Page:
The death toll from Haiti’s magnitude-7.2 earthquake has risen to 1,297 people, with at least 5,700 people injured and thousands more displaced from their homes.
Thousands of structures were destroyed in Saturday’s earthquake, prompting urgent rescue efforts ahead of a probable deluge from an oncoming tropical cyclone.
Survivors in some locations were forced to wait in the open for help from overburdened hospitals in terrible temperatures.
People in the Caribbean island nation poured into the streets as the earthquake struck, seeking protection and assisting in the rescue of those trapped in the rubble of collapsed homes, hotels, and other facilities.
It wreaked havoc on the poorest country in the hemisphere, nearly razing some towns and generating landslides that delayed rescue efforts in two of the hardest-hit areas.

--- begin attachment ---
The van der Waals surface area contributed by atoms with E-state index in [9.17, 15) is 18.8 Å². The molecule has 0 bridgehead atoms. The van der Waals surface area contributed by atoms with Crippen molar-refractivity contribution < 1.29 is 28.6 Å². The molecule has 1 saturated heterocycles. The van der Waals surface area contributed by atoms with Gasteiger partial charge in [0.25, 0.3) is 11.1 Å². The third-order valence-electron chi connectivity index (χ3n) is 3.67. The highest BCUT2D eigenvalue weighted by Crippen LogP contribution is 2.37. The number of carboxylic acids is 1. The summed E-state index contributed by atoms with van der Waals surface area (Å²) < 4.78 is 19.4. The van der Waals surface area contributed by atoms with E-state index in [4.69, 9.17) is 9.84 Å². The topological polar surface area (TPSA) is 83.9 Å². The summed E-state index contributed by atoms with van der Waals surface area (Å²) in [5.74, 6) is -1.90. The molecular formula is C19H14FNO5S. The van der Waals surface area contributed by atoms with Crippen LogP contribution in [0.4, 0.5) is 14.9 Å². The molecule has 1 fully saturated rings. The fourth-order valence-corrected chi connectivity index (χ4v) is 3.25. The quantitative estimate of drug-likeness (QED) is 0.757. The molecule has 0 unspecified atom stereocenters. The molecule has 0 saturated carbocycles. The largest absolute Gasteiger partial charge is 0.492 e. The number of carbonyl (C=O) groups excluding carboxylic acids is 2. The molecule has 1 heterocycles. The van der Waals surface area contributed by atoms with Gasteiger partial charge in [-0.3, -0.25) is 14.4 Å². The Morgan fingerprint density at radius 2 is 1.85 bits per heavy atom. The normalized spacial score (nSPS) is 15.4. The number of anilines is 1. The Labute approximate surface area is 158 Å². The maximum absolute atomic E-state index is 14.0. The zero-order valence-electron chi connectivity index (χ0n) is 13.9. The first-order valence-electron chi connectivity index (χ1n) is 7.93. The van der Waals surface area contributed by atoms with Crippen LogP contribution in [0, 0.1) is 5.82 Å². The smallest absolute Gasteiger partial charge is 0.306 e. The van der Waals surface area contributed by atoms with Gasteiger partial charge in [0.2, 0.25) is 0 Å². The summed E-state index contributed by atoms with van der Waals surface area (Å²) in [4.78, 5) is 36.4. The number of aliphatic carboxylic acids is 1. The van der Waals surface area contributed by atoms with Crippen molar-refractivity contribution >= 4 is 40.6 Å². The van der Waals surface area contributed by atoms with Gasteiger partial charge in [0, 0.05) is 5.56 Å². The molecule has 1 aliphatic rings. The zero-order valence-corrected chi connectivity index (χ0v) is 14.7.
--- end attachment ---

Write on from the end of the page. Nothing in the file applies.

The calamity exacerbated Haitians’ predicament, which was already exacerbated by a coronavirus pandemic, a presidential assassination, and a wave of gang violence.
The epicenter of the tremor was around 125 kilometers west of Port-au-Prince, according to the US Geological Survey.
Tropical Storm Grace is expected to hit Haiti late Monday or early Tuesday, bringing torrential rainfall and worsening the widespread damage.
Aftershocks were felt throughout the day and into the night, when many people who were suddenly homeless or afraid of their broken homes toppling on them slept in the streets.
Some families in the seriously devastated seaside hamlet of Les Cayes retrieved their few possessions and slept on an open-air football pitch.
At a local street market on Sunday morning, people waited up to buy what little was available: bananas, avocados, and water.